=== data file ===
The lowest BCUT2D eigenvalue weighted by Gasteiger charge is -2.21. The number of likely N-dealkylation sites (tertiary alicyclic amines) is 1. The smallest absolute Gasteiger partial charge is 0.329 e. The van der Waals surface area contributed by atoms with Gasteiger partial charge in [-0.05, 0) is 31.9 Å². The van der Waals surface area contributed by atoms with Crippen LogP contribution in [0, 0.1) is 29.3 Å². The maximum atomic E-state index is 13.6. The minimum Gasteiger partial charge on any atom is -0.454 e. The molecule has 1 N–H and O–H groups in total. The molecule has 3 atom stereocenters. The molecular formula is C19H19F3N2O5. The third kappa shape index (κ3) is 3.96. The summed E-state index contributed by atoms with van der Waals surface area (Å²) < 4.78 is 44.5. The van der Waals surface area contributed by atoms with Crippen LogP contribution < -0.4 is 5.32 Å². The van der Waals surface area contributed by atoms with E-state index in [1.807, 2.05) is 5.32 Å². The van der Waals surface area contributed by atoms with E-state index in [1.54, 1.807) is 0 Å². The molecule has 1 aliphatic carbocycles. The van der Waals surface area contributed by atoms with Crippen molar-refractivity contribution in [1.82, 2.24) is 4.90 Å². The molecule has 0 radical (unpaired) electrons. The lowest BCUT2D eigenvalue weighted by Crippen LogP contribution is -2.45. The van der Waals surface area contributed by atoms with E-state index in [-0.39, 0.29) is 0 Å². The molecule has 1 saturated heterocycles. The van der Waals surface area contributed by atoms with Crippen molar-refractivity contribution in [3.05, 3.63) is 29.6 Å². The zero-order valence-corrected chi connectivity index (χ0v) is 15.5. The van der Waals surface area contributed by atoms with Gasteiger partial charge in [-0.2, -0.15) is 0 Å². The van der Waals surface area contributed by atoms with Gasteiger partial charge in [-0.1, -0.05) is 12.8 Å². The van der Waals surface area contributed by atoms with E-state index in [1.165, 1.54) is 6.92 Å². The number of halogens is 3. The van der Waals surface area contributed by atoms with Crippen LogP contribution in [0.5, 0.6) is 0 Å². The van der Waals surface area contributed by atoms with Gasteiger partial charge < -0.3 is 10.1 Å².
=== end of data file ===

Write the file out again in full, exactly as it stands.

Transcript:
The lowest BCUT2D eigenvalue weighted by Gasteiger charge is -2.21. The number of likely N-dealkylation sites (tertiary alicyclic amines) is 1. The smallest absolute Gasteiger partial charge is 0.329 e. The van der Waals surface area contributed by atoms with Gasteiger partial charge in [-0.05, 0) is 31.9 Å². The van der Waals surface area contributed by atoms with Crippen LogP contribution in [0, 0.1) is 29.3 Å². The maximum atomic E-state index is 13.6. The minimum Gasteiger partial charge on any atom is -0.454 e. The molecule has 1 N–H and O–H groups in total. The molecule has 3 atom stereocenters. The molecular formula is C19H19F3N2O5. The third kappa shape index (κ3) is 3.96. The summed E-state index contributed by atoms with van der Waals surface area (Å²) < 4.78 is 44.5. The van der Waals surface area contributed by atoms with Crippen LogP contribution < -0.4 is 5.32 Å². The van der Waals surface area contributed by atoms with E-state index in [1.807, 2.05) is 5.32 Å². The van der Waals surface area contributed by atoms with E-state index in [1.54, 1.807) is 0 Å². The molecule has 1 aliphatic carbocycles. The van der Waals surface area contributed by atoms with Crippen molar-refractivity contribution in [1.82, 2.24) is 4.90 Å². The molecule has 0 radical (unpaired) electrons. The lowest BCUT2D eigenvalue weighted by Crippen LogP contribution is -2.45. The van der Waals surface area contributed by atoms with E-state index in [-0.39, 0.29) is 0 Å². The molecule has 1 saturated heterocycles. The van der Waals surface area contributed by atoms with Crippen molar-refractivity contribution in [3.05, 3.63) is 29.6 Å². The zero-order valence-corrected chi connectivity index (χ0v) is 15.5. The van der Waals surface area contributed by atoms with Gasteiger partial charge in [-0.2, -0.15) is 0 Å². The van der Waals surface area contributed by atoms with Gasteiger partial charge in [-0.1, -0.05) is 12.8 Å². The van der Waals surface area contributed by atoms with E-state index in [1.165, 1.54) is 6.92 Å². The number of halogens is 3. The van der Waals surface area contributed by atoms with Crippen LogP contribution in [0.5, 0.6) is 0 Å². The van der Waals surface area contributed by atoms with Gasteiger partial charge < -0.3 is 10.1 Å².